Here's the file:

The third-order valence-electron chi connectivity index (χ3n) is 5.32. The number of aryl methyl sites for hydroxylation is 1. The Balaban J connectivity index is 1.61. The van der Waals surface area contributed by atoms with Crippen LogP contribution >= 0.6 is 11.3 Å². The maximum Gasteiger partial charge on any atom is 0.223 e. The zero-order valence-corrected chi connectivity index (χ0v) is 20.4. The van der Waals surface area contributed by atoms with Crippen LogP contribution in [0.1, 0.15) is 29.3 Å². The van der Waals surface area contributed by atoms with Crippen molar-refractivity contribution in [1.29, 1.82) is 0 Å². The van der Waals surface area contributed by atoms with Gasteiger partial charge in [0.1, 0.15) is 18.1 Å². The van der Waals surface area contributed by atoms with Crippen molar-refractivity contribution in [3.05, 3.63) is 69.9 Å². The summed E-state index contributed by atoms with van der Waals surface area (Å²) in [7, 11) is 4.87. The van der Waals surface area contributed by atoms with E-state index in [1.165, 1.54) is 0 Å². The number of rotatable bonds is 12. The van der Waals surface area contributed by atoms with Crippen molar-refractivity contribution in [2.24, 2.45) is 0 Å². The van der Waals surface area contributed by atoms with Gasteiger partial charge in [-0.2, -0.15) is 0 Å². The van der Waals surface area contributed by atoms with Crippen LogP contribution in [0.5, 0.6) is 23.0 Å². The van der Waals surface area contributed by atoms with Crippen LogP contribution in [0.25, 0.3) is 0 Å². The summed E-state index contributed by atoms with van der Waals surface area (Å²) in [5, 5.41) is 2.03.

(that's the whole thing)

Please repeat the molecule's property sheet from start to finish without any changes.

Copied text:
The third-order valence-electron chi connectivity index (χ3n) is 5.32. The number of aryl methyl sites for hydroxylation is 1. The Balaban J connectivity index is 1.61. The van der Waals surface area contributed by atoms with Crippen LogP contribution >= 0.6 is 11.3 Å². The maximum Gasteiger partial charge on any atom is 0.223 e. The zero-order valence-corrected chi connectivity index (χ0v) is 20.4. The van der Waals surface area contributed by atoms with Crippen LogP contribution in [0.1, 0.15) is 29.3 Å². The van der Waals surface area contributed by atoms with Crippen molar-refractivity contribution in [1.29, 1.82) is 0 Å². The van der Waals surface area contributed by atoms with Gasteiger partial charge in [0.1, 0.15) is 18.1 Å². The van der Waals surface area contributed by atoms with Crippen molar-refractivity contribution in [3.05, 3.63) is 69.9 Å². The summed E-state index contributed by atoms with van der Waals surface area (Å²) in [7, 11) is 4.87. The van der Waals surface area contributed by atoms with E-state index in [1.165, 1.54) is 0 Å². The number of rotatable bonds is 12. The van der Waals surface area contributed by atoms with Crippen molar-refractivity contribution in [2.24, 2.45) is 0 Å². The van der Waals surface area contributed by atoms with Gasteiger partial charge in [-0.2, -0.15) is 0 Å². The van der Waals surface area contributed by atoms with Crippen LogP contribution in [0.5, 0.6) is 23.0 Å². The van der Waals surface area contributed by atoms with Crippen LogP contribution in [0.25, 0.3) is 0 Å². The summed E-state index contributed by atoms with van der Waals surface area (Å²) in [5, 5.41) is 2.03.